Syntax

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// Returns the SMS' text/content
<filteredMessage Function>.getText()
// Returns the destination device's phone number, for example, the phone that
// received the short message as a string
<filteredMessage Function>.getNumber()
// Returns the sending phone's number as a string.
<filteredMessage Function>.getOriginatingNumber()
// Returns the Unix Epoch Time in milliseconds as a long value
// (the number of milliseconds since `1.1.1970 00h00m00s`).
<filteredMessage Function>.getTimestamp()

Example

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And verify MSG_A.textContains("result:").first().getText() == "result:579"
And verify MSG_B.text("Hello").getNumber()
And verify MYMESSAGES.textMatches("\\d+").getOriginatingNumber()
And verify MYMESSAGES.before(now).getTimestamp()

Await Conditions

This expression waits until a certain number of messages with given conditions have arrived. More information is available in the Await Condition Steps section.

Syntax

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await <condition Expression> or timeout after <timeout Number> <units TimeUnit>

Parameters

  • condition - The expression representing the expected state

  • timeout - The maximum amount of time units to wait for the condition

  • units - May be one of milliseconds, second, seconds, minute, minutes, hour or hours

Example

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await MYMESSAGES.textContains("bonjour").size()==2 or timeout after 60 seconds

The example above waits until two messages arrive whose text contains the word "bonjour". If this condition is not met after 60 seconds, the step fails.

Text Case Example

The example below contains a Feature File and a Stepdef. The Scenario uses two phones, A and B. B sends two short messages to A, each of which only contain integer numbers (123 and 456). A waits for these messages, extracts the numbers and adds the two numbers to yield a result. This result is sent back to B (with the text "result:579").

Feature File Example

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Feature: SMSLogger
  Scenario: B asks A to add two numbers using SMS
   # Allocate 2 phones, A and B
   Given an Android phone as A
   And an Android phone as B

   # save the incoming short messages to MSG_A and MSG_B
   And make short message log of A available as MSG_A
   And make short message log of B available as MSG_B

   And B sends a short message to A as FIRSTOP:
       * with text "123"

   And within 10 seconds, expect the short message FIRSTOP to be sent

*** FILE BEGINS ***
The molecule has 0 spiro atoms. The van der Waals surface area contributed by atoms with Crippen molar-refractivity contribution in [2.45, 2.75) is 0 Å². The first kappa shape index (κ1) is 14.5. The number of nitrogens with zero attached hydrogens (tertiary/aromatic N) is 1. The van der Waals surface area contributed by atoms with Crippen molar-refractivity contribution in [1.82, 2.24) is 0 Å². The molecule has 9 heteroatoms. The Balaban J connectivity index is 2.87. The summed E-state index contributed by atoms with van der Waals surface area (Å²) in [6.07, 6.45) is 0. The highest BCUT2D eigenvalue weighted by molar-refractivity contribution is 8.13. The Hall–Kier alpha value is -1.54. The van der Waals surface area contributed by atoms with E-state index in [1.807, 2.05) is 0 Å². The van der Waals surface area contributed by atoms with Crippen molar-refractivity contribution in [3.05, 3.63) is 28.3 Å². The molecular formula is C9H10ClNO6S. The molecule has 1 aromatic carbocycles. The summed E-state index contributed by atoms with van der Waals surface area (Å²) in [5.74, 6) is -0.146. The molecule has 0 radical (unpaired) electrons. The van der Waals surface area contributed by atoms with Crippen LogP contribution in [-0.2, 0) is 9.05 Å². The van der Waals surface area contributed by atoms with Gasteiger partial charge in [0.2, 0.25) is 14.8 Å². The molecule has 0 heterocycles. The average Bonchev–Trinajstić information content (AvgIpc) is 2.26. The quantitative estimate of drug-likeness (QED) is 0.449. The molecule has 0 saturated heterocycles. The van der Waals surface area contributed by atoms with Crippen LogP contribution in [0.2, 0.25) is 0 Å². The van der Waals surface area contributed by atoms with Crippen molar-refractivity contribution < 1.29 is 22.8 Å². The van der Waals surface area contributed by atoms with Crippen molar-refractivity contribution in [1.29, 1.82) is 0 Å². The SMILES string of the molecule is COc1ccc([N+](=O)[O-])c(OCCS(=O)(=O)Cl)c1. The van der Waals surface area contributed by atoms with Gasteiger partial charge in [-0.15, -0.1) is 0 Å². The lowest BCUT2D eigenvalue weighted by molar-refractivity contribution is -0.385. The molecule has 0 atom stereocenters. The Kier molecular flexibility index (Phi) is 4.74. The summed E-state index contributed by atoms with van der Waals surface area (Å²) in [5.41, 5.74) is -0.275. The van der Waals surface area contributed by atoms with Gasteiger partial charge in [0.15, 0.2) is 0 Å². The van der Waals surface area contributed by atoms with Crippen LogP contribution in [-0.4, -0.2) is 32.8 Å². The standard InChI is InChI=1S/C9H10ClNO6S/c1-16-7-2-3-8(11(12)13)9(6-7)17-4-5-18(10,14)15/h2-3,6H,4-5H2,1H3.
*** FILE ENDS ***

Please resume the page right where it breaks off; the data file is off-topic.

And B sends a short message to A as SECONDOP:
       * with text "456"

   # A waits for these messages ...
   And await MSG_A.textMatches("\\d+").size()==2 or timeout after 60 seconds
   And define OPERANDS as MSG_A.textMatches("\\d+")

   # ... extracts the numbers and performs the addition
   And compute result of OPERANDS as RESULT

   And A sends a short message to B as RES:
       * with text "result:" + RESULT

   # B waits for the result and checks it it is correct
   And await MSG_B.textContains("result:").size() == 1 or timeout after 60 seconds
   And verify MSG_B.textContains("result:").first().getText() == "result:579"

In the example above:

  • The steps And make short message log of A available as MSG_A/MSG_B make the incoming logged messages go to the short message log lists called MSG_A and MSG_B.

  • A waits for the messages comprised only of numbers by using the step And await MSG_A.textMatches("\\d+").size()==2 or timeout after 60 seconds.

  • As soon as the messages have arrived, the filtered list is copied to a Context Variable called OPERANDS by using And define OPERANDS as MSG_A.textMatches("\\d+").

Stepdef Example A custom Steps Language Stepdef for the Feature File above performs the actual calculation.

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stepdef "compute result of {} as {ident}" / operands, res /
    op1 := toNumber(operands.get(0).getText())
    op2 := toNumber(operands.get(1).getText())
    println("op1= " + op1 + "; op2= " + op2)
    setContextObject(res, toString(op1 + op2))
    println("RESULT is " + getContextObject(res))
end

In the example above, the operands are extracted and converted to numbers. The addition result is converted back to a string and stored in the Context Object under parameter res.